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Fulton County Government Achieves Behavioral Health Care Accreditation from the Joint Commission | Print |

The Agency received the Gold Seal of Approval ® by demonstrating continuous compliance with its performance standards

The Fulton County Department of Behavioral Health & Developmental Disabilities has earned the Joint Commission’s Gold Seal of Approval® for Behavioral Health Care Accreditation by demonstrating continuous compliance with its performance standards. The Gold Seal of Approval® is a symbol of quality that reflects an organization’s commitment to providing safe and effective care.  

The Fulton County Department of Behavioral Health & Developmental Disabilities underwent a rigorous onsite survey. During the review, compliance with behavioral health care standards was evaluated.   Among the areas examined were Care, Treatment and Services, Environment of Care, Human Resources Management, Infection Control, Emergency Management, Leadership, Performance Improvement, National Patient Safety Goals, and Record of Care, Treatment and Services. Additionally, onsite observations and interviews were conducted.

Established in 1969, The Joint Commission’s Behavioral Health Care Accreditation Program currently accredits more than 2,250 organizations for a three-year period. Accredited organizations provide treatment and services within a variety of settings across the care continuum for individuals who have mental health, addiction, eating disorder, intellectual/developmental disability, and/or child-welfare related needs.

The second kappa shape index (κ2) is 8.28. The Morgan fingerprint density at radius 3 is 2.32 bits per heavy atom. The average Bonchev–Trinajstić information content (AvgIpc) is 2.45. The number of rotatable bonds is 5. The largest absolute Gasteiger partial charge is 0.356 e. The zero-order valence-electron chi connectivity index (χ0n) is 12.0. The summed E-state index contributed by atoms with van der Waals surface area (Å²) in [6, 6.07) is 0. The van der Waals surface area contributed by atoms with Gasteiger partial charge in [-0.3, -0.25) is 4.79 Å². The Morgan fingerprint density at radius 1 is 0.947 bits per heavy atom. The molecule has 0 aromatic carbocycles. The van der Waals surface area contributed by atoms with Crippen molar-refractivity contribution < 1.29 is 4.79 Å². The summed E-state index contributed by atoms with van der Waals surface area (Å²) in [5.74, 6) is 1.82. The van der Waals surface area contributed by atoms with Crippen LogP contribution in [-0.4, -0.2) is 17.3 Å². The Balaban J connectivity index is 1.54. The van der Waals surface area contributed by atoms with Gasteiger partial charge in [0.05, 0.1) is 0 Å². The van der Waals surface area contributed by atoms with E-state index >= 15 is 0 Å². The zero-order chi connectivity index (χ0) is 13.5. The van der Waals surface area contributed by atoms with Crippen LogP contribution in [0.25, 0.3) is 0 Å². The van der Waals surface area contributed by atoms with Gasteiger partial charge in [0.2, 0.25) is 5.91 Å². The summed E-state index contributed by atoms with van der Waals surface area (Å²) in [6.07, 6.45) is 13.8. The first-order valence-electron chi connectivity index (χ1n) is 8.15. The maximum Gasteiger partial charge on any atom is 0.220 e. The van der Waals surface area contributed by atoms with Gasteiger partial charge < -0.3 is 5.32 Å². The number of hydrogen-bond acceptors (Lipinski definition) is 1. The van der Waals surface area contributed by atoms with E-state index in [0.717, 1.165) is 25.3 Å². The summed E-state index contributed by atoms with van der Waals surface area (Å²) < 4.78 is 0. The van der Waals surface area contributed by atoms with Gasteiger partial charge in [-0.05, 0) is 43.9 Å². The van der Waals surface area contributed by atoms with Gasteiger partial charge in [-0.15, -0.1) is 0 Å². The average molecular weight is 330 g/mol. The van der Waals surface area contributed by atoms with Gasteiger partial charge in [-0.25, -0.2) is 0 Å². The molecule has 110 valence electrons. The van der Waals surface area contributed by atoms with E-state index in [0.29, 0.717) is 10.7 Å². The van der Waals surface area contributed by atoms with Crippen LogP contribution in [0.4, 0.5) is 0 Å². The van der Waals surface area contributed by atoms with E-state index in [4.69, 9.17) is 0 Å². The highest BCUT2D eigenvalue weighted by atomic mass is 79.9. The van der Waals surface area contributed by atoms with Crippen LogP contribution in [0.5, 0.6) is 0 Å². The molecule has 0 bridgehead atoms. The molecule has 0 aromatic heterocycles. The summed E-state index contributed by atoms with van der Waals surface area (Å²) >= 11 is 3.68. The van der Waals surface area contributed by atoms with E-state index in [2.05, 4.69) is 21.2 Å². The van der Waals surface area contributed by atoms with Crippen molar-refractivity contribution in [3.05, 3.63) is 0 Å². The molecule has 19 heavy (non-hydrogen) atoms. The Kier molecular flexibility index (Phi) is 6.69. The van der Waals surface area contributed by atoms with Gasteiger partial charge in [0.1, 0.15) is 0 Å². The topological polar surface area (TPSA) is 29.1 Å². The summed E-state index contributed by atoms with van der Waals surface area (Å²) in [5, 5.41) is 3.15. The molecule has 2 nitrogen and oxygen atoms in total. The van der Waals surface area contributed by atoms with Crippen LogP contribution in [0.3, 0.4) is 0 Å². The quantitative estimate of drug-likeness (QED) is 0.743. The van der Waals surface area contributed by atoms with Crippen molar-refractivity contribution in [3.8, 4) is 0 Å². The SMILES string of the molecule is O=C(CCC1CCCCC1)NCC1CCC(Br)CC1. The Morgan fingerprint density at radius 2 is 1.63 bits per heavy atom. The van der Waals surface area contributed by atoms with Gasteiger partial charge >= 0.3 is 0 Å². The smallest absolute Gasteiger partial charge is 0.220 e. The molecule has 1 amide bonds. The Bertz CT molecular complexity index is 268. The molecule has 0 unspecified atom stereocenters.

“Receiving accreditation from The Joint Commission certifies that Fulton County Government is committed to providing high-quality culturally competent behavioral health services to the residents of this county, regardless of their ability to pay,” said Fulton County Manager Dick Anderson. “Receiving the Gold Seal of Approval from the Joint Commission demonstrates that our services rank with the best health care organizations.”  

“I applaud our employees for their professionalism, dedication, and commitment to delivering excellence during even the most challenging times,” said LaTrina R. Foster, Director of the Fulton County Department of Behavioral Health & Developmental Disabilities.   “It takes continuous year-round planning and organization to meet the strict standards of The Joint Commission, and our staff should be very proud of their teamwork and accomplishments.”  

The Joint Commission’s behavioral health care standards are developed in consultation with health care experts and providers, quality improvement measurement experts, and individuals and their families. The standards are formed by scientific literature and expert consensus to help organizations measure, assess and improve performance.

About The Joint Commission

Founded in 1951, The Joint Commission seeks to continuously improve health care for the public, in collaboration with other stakeholders, by evaluating health care organizations and inspiring them to excel in providing safe and effective care of the highest quality and value. The Joint Commission accredits and certifies more than 21,000 health care organizations and programs in the United States. An independent, nonprofit organization, The Joint Commission is the nation’s oldest and largest standards-setting and accrediting body in health care. Learn more about The Joint Commission at www.jointcommission.org.

About Fulton County

For more information, visit Fulton County’s website at www.fultoncountyga.gov or connect with Fulton County government on Twitter at @FultonInfo or Facebook at @fultoninfo.  

Citizens in need of reasonable accommodations due to a disability including communications in an alternative format should contact the Disability Liaison in the Department of Behavioral Health and Developmental Disabilities at (404) 613-6385alt. For Georgia Relay Access, dial 711.





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